If you’ve driven past the Harvey B. Gantt Center in recent days, you may have noticed a new piece of artwork hanging outside along the Stonewall Street side.
The 150-square-foot glass panel is the work of artist David Wilson, an Apex resident and Hampton University graduate best known for his murals.
Wilson (photo below) said the piece, called “Divergent Thread, Lucent Memories,” is a colorful abstract that “celebrates and shares the history and culture for many who have contributed to Charlotte’s success.”
The work was inspired by European abstract artists such as Picasso and Matisse, and by native North Carolinian African American masters like Romare Bearden and John Biggers.
Wilson said he started with a quilt-inspired theme dedicated to the idea of preserving African American history, much the way fabric quilts have done. But as the creative process was tweaked, it morphed into the large tempered glass.
“I’m inspired by anything that’s universal, like families, relationships and history, especially African American history,” he said. “I like anything that requires me to use bold shapes bright colors and lights.”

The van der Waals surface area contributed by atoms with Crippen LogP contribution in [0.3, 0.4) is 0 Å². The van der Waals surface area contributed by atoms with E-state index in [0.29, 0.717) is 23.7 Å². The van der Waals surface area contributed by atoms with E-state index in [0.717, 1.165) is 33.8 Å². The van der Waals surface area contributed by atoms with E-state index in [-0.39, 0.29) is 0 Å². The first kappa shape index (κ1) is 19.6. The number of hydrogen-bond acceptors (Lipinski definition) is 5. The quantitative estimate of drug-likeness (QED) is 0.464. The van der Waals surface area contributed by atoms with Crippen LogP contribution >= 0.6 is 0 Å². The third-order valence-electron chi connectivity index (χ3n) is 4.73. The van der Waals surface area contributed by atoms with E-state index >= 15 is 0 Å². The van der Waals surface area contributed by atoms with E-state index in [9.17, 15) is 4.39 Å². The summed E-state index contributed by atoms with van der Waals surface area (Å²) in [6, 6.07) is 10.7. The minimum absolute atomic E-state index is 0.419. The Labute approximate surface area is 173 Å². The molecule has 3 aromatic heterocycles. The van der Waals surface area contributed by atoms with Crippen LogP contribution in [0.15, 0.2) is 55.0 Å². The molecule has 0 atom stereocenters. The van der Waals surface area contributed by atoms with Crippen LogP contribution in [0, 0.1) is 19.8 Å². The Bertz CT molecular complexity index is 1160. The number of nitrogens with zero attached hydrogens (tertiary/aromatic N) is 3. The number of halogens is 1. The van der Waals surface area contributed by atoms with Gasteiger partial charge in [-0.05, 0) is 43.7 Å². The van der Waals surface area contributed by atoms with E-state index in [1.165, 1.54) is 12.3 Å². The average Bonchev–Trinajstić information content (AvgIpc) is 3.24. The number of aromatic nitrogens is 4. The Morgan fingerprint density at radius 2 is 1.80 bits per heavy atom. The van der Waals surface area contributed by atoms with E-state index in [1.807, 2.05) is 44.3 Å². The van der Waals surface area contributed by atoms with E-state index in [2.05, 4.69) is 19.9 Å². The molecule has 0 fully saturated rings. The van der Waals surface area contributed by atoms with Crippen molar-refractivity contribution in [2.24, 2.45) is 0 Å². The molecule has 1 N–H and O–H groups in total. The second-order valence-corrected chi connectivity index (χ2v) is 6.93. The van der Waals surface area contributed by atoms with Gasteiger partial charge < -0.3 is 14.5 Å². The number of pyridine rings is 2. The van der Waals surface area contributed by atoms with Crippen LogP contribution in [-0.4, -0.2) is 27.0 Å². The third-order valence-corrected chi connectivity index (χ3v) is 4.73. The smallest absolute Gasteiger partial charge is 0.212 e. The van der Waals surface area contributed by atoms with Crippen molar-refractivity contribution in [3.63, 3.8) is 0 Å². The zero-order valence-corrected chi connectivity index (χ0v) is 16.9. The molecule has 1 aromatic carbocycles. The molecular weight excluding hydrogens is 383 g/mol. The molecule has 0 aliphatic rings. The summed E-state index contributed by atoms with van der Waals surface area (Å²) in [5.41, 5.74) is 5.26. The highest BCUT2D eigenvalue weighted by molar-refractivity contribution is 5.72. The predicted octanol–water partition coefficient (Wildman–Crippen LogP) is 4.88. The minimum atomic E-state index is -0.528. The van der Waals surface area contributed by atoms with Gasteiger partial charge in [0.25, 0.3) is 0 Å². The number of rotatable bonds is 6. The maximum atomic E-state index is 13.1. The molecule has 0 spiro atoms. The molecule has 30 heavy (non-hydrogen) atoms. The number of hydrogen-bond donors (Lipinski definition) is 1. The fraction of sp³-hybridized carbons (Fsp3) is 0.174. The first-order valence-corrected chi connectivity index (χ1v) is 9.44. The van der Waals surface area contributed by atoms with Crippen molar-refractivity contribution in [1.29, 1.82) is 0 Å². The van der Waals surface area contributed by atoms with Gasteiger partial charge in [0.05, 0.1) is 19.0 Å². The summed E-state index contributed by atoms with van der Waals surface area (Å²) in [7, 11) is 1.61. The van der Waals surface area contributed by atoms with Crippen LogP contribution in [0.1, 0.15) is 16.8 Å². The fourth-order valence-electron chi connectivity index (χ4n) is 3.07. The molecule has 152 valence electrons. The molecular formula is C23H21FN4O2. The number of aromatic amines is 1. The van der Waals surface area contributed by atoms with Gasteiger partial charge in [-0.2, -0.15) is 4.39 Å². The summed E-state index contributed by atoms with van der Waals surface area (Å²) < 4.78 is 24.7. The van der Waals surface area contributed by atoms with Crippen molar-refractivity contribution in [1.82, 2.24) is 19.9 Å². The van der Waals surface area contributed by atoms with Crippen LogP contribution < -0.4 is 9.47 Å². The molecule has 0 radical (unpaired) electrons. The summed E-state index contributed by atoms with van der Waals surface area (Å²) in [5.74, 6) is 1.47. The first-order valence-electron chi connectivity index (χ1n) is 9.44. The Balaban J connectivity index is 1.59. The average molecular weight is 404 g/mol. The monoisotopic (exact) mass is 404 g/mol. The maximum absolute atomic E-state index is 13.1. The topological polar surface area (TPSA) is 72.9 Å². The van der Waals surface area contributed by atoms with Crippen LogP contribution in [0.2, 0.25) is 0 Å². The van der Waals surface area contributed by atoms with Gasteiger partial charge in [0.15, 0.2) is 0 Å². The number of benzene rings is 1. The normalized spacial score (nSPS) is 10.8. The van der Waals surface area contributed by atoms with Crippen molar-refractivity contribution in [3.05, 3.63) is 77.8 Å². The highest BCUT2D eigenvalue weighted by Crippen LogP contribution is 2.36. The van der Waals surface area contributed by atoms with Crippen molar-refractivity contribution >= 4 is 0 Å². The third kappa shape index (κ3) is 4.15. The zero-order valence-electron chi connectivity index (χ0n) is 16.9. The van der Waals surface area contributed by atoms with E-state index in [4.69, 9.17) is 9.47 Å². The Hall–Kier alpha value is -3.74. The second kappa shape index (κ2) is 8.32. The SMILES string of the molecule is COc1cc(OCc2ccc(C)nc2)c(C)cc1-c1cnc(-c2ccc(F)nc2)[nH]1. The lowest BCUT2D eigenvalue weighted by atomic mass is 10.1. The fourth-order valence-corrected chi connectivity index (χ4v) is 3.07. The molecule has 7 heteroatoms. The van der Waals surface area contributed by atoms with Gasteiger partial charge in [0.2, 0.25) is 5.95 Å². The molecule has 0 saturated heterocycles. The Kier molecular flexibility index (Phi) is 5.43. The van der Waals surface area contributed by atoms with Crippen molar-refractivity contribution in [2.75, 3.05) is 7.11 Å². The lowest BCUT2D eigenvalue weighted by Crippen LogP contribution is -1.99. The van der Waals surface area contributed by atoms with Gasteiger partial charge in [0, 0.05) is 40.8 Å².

Wilson said he started the project by creating a painting from his sketches. The painting was then digitally replicated so that a team of glass artists in Germany could create the panels and ship them back to Charlotte.
The entire process, he said, took a year to complete and was the biggest project he’s worked on to date. He called it an artistic collaboration between him and the overseas team.
Wilson has created other public artwork throughout the Carolinas and is influenced by artists such as Charles White, Ernie Barnes, Henri Matisse and Biggers.
Wilson said he has learned to perfect his craft. To aspiring artists he offers this: “Don’t let anything get in the way of your imagination. Be happy with your talent as an artist. If you’re not happy with your work, try to improve it.”
Wilson said he’s pleased with the project but admits to losing some sleep over the last year. His original painting will hang in the lobby at Gantt Center, which opens Oct. 24.
Click here to download more (.pdf) about artist David Wilson and the piece he created for the Gantt Center.